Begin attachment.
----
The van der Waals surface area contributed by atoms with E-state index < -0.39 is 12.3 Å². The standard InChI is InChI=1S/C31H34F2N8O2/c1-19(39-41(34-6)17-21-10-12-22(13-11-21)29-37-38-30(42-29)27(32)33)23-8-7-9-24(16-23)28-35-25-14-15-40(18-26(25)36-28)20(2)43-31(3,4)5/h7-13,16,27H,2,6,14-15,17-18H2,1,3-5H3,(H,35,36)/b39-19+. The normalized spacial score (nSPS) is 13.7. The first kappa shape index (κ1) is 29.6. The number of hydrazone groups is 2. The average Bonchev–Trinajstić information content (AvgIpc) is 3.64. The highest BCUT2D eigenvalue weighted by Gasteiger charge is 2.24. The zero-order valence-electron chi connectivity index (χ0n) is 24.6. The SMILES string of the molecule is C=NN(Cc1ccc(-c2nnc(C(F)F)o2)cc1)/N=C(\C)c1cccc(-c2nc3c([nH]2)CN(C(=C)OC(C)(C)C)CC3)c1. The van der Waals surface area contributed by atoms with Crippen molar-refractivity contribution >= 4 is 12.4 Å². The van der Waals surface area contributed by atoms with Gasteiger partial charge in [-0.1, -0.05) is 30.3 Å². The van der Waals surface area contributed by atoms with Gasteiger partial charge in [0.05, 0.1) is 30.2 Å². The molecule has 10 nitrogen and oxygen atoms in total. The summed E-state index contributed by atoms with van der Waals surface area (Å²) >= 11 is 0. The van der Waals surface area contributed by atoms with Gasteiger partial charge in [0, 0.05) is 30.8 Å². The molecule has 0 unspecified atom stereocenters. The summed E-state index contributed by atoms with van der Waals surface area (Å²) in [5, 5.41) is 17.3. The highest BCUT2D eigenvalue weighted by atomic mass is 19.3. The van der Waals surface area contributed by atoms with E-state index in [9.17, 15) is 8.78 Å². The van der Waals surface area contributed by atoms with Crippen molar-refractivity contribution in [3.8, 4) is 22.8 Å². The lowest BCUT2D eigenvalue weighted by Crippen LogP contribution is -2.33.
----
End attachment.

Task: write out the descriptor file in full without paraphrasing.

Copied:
The van der Waals surface area contributed by atoms with E-state index < -0.39 is 12.3 Å². The standard InChI is InChI=1S/C31H34F2N8O2/c1-19(39-41(34-6)17-21-10-12-22(13-11-21)29-37-38-30(42-29)27(32)33)23-8-7-9-24(16-23)28-35-25-14-15-40(18-26(25)36-28)20(2)43-31(3,4)5/h7-13,16,27H,2,6,14-15,17-18H2,1,3-5H3,(H,35,36)/b39-19+. The normalized spacial score (nSPS) is 13.7. The first kappa shape index (κ1) is 29.6. The number of hydrazone groups is 2. The average Bonchev–Trinajstić information content (AvgIpc) is 3.64. The highest BCUT2D eigenvalue weighted by Gasteiger charge is 2.24. The zero-order valence-electron chi connectivity index (χ0n) is 24.6. The SMILES string of the molecule is C=NN(Cc1ccc(-c2nnc(C(F)F)o2)cc1)/N=C(\C)c1cccc(-c2nc3c([nH]2)CN(C(=C)OC(C)(C)C)CC3)c1. The van der Waals surface area contributed by atoms with Crippen molar-refractivity contribution >= 4 is 12.4 Å². The van der Waals surface area contributed by atoms with Gasteiger partial charge in [-0.1, -0.05) is 30.3 Å². The van der Waals surface area contributed by atoms with Gasteiger partial charge in [0.05, 0.1) is 30.2 Å². The molecule has 10 nitrogen and oxygen atoms in total. The summed E-state index contributed by atoms with van der Waals surface area (Å²) >= 11 is 0. The van der Waals surface area contributed by atoms with Gasteiger partial charge in [0, 0.05) is 30.8 Å². The molecule has 0 unspecified atom stereocenters. The summed E-state index contributed by atoms with van der Waals surface area (Å²) in [5, 5.41) is 17.3. The highest BCUT2D eigenvalue weighted by atomic mass is 19.3. The van der Waals surface area contributed by atoms with E-state index in [9.17, 15) is 8.78 Å². The van der Waals surface area contributed by atoms with Crippen molar-refractivity contribution in [3.8, 4) is 22.8 Å². The lowest BCUT2D eigenvalue weighted by Crippen LogP contribution is -2.33.